JAMESTOWN – Jamestown school officials have started the process of identifying what needs to be done to close a multimillion dollar budget gap.
The Jamestown School Board held a two-hour work session on Wednesday to determine which programs could be reduced or eliminated, as well as which were off limits for next school year.
On March 12 the school board learned from Superintendent Tim Mains that the district is currently facing a $4.9 million budget gap. That spending gap does not take into account an increase in state aid the district will likely receive from Albany and state officials have not given any details on how much Jamestown will likely receive. So until state lawmakers settle on a budget, the district is forced to work with this year’s state aid totals.
School board members agreed that the class size for elementary schools should stay where they are at (about 20-22 students per class), although they did agree that some latitude could be given in increasing the average class size in both middle (about 20 per class) and high schools (16-20 per class).
The board also feels it’s time to taking a closer look at extracurricular activities and try to identify any opportunities for savings. Board member Paul Abbott believes some opportunities are there and the board owes it to residents to identify them.
“We have a very austere budget,” Abbott told WRFA following the meeting. “That being said, in good conscience and in responsibility to the taxpayers and the students – especially the students – I wouldn’t support a budget knowing that some things still existed within that budget [that could be eliminated], while at the same time we are looking at things like staff cuts or program cuts. I just want to make sure we are prioritizing, in the right way, how we are spending our money.”
A program that could see reduced funding or elimination altogether is the TEAM program – which provides additional help to pregnant students as well as students who are mothers. Abbott and other board members said they’d like to have more information on the program, including the cost per student as well as graduation rate for students who are enrolled. Superintendent Mains said he would get back to the board with that information.
In the meantime, Abbott said that TEAM is not a program he would want to see cut, but added that at some point the board has to make the tough decisions.
“There’s nothing about this budget, as it currently exists, that isn’t important or necessary. But unfortunately it becomes a matter of prioritizing things and when we’re looking at a program that may be costing us – and I don’t know what the number is – but I imagine $20,000 to $30,000 per student, we have to take a hard look at things like that,” Abbott said.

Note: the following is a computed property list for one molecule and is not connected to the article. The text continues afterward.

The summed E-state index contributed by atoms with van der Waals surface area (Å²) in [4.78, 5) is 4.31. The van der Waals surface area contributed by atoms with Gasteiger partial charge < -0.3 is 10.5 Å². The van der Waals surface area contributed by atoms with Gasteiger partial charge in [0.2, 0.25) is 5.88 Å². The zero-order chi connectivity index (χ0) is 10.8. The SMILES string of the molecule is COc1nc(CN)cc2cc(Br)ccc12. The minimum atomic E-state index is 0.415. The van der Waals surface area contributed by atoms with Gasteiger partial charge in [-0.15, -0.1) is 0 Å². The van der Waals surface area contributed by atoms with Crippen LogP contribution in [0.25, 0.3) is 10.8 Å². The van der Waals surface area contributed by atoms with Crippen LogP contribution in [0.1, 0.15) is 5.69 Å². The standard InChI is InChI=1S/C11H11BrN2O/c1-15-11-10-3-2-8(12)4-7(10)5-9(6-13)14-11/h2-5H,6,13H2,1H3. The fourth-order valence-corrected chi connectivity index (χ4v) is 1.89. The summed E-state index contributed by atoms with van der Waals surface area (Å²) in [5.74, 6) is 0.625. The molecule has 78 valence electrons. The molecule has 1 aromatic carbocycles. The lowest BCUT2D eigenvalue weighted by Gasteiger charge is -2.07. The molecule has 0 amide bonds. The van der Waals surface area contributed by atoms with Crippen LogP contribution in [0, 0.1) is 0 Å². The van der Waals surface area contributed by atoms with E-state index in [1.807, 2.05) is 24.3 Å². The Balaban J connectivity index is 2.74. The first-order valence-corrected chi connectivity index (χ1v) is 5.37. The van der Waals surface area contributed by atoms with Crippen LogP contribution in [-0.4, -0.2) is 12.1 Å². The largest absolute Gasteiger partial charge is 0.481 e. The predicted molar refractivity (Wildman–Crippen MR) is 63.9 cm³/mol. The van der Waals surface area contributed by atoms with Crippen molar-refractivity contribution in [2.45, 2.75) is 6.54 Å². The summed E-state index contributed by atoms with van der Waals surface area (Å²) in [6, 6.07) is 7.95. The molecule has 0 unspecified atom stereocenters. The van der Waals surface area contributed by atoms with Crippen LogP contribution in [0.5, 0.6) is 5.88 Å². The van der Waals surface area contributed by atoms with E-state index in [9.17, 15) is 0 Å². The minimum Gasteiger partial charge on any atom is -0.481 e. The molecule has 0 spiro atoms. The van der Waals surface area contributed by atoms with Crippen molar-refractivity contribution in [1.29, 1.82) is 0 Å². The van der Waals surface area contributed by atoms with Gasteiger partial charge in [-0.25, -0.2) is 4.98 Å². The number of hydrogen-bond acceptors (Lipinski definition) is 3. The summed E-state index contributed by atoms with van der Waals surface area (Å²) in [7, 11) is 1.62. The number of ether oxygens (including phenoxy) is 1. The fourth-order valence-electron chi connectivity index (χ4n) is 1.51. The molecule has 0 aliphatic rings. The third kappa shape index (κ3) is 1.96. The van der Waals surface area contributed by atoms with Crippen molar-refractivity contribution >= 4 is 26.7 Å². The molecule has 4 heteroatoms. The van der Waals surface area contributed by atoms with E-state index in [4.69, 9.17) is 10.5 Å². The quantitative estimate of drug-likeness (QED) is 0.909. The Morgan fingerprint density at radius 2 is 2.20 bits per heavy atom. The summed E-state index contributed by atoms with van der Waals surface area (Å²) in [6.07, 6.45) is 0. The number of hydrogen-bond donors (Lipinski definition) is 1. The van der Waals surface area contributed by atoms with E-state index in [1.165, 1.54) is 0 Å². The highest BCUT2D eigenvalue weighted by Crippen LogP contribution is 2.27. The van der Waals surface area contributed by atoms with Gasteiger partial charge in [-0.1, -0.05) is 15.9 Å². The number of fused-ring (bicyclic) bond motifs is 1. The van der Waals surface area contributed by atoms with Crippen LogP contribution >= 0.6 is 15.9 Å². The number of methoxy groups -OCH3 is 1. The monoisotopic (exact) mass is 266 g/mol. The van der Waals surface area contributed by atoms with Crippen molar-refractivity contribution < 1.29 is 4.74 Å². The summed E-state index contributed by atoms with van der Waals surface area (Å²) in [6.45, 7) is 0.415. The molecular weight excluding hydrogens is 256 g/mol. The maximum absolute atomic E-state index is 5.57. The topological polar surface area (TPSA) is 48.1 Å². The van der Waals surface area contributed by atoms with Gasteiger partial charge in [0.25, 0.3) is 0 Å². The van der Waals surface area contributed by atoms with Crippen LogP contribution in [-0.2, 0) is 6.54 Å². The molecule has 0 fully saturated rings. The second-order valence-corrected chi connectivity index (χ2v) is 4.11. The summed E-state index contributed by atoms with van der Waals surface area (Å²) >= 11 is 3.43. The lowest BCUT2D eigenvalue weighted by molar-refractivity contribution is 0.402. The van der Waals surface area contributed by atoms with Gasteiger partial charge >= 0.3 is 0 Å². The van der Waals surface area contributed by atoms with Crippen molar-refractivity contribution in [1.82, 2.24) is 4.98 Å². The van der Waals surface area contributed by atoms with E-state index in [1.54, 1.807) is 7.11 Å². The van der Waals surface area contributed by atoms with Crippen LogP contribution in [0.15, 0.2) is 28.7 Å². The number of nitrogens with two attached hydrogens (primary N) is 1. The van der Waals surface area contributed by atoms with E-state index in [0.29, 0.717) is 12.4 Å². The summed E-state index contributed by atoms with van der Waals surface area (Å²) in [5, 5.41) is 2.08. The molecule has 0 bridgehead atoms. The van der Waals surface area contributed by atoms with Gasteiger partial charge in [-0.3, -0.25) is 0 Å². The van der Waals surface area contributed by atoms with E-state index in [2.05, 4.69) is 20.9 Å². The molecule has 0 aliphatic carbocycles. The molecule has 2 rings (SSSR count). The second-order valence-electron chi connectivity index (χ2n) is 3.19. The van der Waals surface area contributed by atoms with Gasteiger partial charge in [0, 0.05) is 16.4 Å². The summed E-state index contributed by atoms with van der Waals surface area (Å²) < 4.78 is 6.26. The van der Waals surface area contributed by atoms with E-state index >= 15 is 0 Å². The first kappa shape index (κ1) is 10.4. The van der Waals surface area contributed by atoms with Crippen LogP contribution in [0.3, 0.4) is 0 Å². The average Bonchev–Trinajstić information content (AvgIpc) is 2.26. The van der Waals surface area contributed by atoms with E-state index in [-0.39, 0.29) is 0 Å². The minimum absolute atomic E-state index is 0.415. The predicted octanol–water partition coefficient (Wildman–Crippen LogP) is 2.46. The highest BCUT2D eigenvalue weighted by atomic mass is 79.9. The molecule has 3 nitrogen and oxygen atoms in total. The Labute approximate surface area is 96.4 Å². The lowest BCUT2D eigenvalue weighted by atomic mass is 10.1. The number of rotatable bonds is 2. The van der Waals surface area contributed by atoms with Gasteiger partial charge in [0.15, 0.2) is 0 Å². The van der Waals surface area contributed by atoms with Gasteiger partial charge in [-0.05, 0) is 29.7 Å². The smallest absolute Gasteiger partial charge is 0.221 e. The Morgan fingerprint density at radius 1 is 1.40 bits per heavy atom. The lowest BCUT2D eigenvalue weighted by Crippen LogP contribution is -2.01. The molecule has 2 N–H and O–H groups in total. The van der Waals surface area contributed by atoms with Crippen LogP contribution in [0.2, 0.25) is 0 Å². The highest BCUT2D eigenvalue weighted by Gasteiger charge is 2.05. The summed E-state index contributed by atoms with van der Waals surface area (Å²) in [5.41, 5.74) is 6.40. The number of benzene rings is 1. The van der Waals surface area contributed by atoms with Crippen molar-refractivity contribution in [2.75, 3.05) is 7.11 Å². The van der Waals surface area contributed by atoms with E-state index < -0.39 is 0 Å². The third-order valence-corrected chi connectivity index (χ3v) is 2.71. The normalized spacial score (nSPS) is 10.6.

The board also agreed that it would remove $65,000 in scheduled upgrades for the former Rogers School building to help reduce costs for next year.
No Adjustments Expected for AEP/PLP and Afterschool Education Programs
The board also felt that no cuts should be made to the district’s AEP/PLP programs – which are used for students who are facing disciplinary action such as a suspension.
Board members also felt that grant-funded after school programs should also remain, so long as the majority of cost continues to be covered by outside grants, with only a minimum contribution by the district’s general operating fund.
Modest Tax Hike Still on the Table
The board also talked about a potential property tax increase, agreeing that a 1.5 percent increase to the tax levy would be about as high as they would be willing to go. An increase at that level would bring in an addition $220,000 for the district and would equate to a property tax rate increase of about 30 cents per $1000 assessed value, meaning a home worth $100,000 would see about a $30 increase. However, residential property owners would likely see a rebate from the state later this year, although it wold only be for 2015 and not future years.
Board member Shelly Leathers said that considering the district has not raised taxes in the past several years, a modest 1.5 percent increase is something that should at least be considered.
“It’s something that I’m very comfortable with. I know we haven’t raised property taxes in a long time,” Leathers explained. “I think keeping it at a reasonable rate, like the inflation rate, I don’t think that’s unreasonable to ask people to dig a little deeper and pitch in a little bit. It’s not a significant amount of money but when we’re talking about saving two or three teaching positions or paraprofessional positions, I think it’s very important.”
Still Waiting for State Aid Numbers
The lone missing piece to the budget puzzle – and by far the biggest component – remains the question of how much additional state aid Jamestown will receive.
This year the district received $55.76 million in state aid. And while school officials realize next school year’s total will not be below that, it remains to be seen just how much of an increase they will see.
The exact aid total won’t be known until lawmaker approve a final state budget – which is due on April 1. Until then, Mains says he and his staff will review the priorities set forth by the board during Wednesday’s meeting and return with a budget proposal in early April.
For more details on the 2015-16 Jamestown school budget process, tune in to this week’s Community Matters program on WRFA, airing Thursday at 6 p.m. with an encore presentation on Sunday at noon.